• Overwhelmed?

    During Wednesday’s webinar, someone asked asked about a recommended technique for identifying and forming groups of like-minded participants. The gist of my reply was that we don’t have a ‘silver bullet’ for managing this process online, any more than we do offline. Imagine turning up at the opening reception of a conference with 900 delegates. There isn’t a method for finding just the right people to talk to in the first 90 minutes. You have to go through an initial period of randomness and multiplicity of options, and then, maybe, at the end of three days, you’ve found a handful or two of people with whom you’ve made connections and learning strides. Probably you’ll also have a vague awareness that, if you had the time again, you’d have found a quite different set of people to talk to, sessions to attend, and lessons to learn. That’s life.

    Starting a collaborative Open Online Course is a bit like that, but worse. In a conference reception, the laws of physics mean you can only deal with the people and conversations immediately around you; it takes time and effort to break off and start anew with someone else. Online, all the conversations feel close to you, and they can start to drown each other out, Babel-like. Other options are only a click away.

    While the bumble bees and butterflies among us enjoy this buzz and the cross-pollination it affords, most of us find it a bit daunting. This is natural. Part of the advice is the same as if in a large conference reception: start with the people and issues in front of you, and work from there. More advice like this is in the guidance in the handbook (we may keep reminding your about this throughout the course).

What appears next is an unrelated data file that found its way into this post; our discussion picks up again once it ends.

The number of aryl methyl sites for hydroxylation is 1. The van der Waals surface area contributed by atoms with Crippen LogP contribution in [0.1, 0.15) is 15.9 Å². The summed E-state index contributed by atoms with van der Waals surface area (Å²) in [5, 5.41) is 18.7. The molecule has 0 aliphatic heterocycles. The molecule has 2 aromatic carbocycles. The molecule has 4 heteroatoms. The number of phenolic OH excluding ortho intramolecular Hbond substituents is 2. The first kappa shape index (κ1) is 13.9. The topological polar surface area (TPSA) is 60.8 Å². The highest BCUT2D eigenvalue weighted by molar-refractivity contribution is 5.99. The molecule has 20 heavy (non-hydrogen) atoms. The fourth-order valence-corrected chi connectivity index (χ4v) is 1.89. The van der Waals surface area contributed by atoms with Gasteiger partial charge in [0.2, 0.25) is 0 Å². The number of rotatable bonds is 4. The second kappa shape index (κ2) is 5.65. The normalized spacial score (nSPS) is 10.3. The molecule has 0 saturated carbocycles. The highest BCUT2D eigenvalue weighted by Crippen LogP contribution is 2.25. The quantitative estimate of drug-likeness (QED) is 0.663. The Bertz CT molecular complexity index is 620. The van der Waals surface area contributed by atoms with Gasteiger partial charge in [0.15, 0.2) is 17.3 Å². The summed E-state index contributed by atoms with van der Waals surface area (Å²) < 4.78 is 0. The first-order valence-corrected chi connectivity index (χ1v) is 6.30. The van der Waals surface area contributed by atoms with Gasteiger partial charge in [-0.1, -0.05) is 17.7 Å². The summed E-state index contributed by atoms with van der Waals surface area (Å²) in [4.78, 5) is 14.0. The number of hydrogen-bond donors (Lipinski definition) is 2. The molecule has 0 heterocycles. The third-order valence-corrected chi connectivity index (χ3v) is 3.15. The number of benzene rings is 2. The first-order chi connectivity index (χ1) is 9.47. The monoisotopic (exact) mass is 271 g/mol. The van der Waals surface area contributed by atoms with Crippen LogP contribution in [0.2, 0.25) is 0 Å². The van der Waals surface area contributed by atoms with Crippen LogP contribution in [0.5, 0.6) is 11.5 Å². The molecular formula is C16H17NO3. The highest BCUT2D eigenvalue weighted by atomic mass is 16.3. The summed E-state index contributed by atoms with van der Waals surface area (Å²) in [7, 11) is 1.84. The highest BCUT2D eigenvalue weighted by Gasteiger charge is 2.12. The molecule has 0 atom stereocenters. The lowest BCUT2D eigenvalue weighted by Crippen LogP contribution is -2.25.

If you feel a little overwhelmed at this stage of the course, don’t worry. Most of us do. It’s definitely not you that’s at fault, and I’d argue it’s not the course design that’s at fault either. I hope you take away the lesson that Emma Coles did from the webinar, “Seems I don’t have as many issues as I thought I did”. And remember the mantra that emerged from last year’s ocTEL (quoted here by Ted O’Neill, who is one of several people we welcome back, doing the course a second time):

    Webinar Week 0: “There is no such thing as being *behind* on #ocTEL.” Informal learning and autonomous PD. #edtech cc #coetail

    — Ted O’Neill (@gotanda) May 1, 2014

    Similarly, Steven writes from experience, “ocTEL is not my first MOOC, so I kind of know what to expect in terms of overwhelming experiences, getting lost, and finding interesting people to network with.” And Glenn’s take leads me on to the thinking behind the My Big and Little TEL Questions activity